Gotham Knights is a graphic novel. I’m–perhaps unjustifiable–happy with myself for reading it as it’s the first book of length that I’ve read in Spanish. I found it on the shelf in the Benicàssim library, and have since discovered that it is a unique collection of Batman comics, in that it was written and drawn by Spanish authors and artists. I’ve read better Batman before, but this was still an enjoyable couple of evenings.

Frozen Assets gives me a chance to use an adjective that I don’t often think to use: workmanlike. It’s an efficient and competent, but far from unique or impressive. Actually, I’m being too generous. It’s not great. It’s the first in a series featuring Icelandic police officer, Gunnhildur Gisladottir. I grabbed it on sale, thinking it might be another translated Scandinavian crime novel–and as a rule, translated works are often much better than the average publication–but the author is from England. So, for much of the book, I was scratching my head at the various Icelandic cops and criminals using British lingo (“cuppa,” “a spot of tea,” etc). It was disorienting, to say the least. And for some reason, at the 1/3 mark, every character started saying “Ach” as an exclamation. This got old.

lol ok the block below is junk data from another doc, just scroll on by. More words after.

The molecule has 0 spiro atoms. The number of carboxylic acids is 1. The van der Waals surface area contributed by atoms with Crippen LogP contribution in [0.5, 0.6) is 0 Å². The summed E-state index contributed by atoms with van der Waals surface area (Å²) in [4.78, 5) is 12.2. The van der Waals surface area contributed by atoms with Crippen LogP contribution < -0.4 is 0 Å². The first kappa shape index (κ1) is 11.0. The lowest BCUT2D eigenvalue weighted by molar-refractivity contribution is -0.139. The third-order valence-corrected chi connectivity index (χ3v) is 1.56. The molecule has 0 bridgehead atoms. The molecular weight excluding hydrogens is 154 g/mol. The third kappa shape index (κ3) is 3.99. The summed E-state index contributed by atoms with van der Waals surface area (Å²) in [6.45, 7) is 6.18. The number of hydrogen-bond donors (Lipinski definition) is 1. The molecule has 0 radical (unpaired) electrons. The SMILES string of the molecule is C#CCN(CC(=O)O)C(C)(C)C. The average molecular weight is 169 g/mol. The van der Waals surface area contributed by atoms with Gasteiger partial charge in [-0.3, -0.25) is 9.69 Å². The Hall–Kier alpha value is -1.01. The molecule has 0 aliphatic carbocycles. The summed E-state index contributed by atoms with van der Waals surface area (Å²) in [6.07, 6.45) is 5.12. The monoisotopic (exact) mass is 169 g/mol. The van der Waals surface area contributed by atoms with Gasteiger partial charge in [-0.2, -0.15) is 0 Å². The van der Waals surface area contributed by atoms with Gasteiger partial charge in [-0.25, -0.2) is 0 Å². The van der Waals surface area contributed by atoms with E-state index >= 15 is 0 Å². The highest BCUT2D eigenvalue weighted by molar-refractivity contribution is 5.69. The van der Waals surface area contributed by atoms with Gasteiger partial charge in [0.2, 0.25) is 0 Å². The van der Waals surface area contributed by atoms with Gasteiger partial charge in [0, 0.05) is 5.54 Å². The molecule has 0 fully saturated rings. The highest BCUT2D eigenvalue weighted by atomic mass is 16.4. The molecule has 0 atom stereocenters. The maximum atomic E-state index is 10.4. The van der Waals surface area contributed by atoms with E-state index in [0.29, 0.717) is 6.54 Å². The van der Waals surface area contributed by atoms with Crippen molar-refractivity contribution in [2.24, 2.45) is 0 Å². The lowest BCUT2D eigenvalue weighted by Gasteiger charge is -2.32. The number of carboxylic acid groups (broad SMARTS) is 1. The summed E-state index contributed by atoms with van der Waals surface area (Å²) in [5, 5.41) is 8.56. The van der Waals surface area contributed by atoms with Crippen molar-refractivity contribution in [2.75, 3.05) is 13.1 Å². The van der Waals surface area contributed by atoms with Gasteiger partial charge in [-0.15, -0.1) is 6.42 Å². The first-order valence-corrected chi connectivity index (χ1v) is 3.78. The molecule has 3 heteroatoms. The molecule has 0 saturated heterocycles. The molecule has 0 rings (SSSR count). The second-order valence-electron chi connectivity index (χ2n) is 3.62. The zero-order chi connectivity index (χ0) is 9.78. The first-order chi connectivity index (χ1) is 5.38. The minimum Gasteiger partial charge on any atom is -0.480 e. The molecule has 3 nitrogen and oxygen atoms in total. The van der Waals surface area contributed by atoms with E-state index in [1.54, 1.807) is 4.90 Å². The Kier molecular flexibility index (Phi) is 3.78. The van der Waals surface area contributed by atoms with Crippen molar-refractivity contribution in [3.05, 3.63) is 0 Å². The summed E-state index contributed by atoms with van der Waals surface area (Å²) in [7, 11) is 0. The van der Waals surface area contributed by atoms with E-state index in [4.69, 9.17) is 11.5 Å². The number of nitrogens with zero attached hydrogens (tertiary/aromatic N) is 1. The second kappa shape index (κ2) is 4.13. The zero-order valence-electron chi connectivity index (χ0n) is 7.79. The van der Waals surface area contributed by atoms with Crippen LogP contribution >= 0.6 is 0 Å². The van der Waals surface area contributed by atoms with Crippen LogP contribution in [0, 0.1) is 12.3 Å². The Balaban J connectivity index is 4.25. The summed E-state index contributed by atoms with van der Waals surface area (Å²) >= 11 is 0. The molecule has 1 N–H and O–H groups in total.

Ratlines by Stuart Neville, however, is a great crime novel. The book is set in Ireland in the early 1960s, and it opens with the execution of a former Nazi officer. As it turns out, Ireland has welcomed former Nazi officers, and someone is killing them off. About a year ago, the idea that Nazis received welcome in any European nation after the war would have seemed surprising to me. Then I read this: “Germany still paying pensions to Spain’s Nazi volunteers during Second World War.”

So, Albert Ryan–an Irish intelligence agent–is asked to investigate and to report back to an infamous Nazi officer. He does so, quickly learning who can and can’t be trusted (here’s a hint: no one can be trusted), and by the end, Neville has delivered a morally complicated, tense, and emotionally satisfying crime novel.

Neville’s a great writer, and I’ll be reading more of his work in the future. I can still remember a line from his Collusion: “He barely registered the detonator’s POP! before God’s fist slammed him into nothing.” I’ve never read a better description of death by explosion. True, I’ve not read a lot of descriptions of death by explosion, but of those that I have read, Neville has produced the best.

Finally, Make Room, Make Room was the stinker of the bunch. Harrison was, in his time, very concerned about over-population. If society didn’t get a handle on the rising birth rates, he worried, then by 1999, we’d be out of room and out of food. Turns out he was wrong. I picked up the book out of curiosity–Harrison is well-respected and popular among science fiction fans, his work has been influential, and Make Room, Make Room was the basis of that old Charlton Heston classic, Soylent Green (you know, the one where “Soylent Green is people!”). Sadly, the book suffers from the same sickness that afflicted 1984–it’s a tract wrapped around the thin framework of a boring story.

In any case, that’s what I read for the last two months. Not a bad list, all things considered.

I’ll be posting a follow-up in a few days with my thoughts on this past year’s reading and my plans for reading in 2016.

Happy New Year,
Dan J.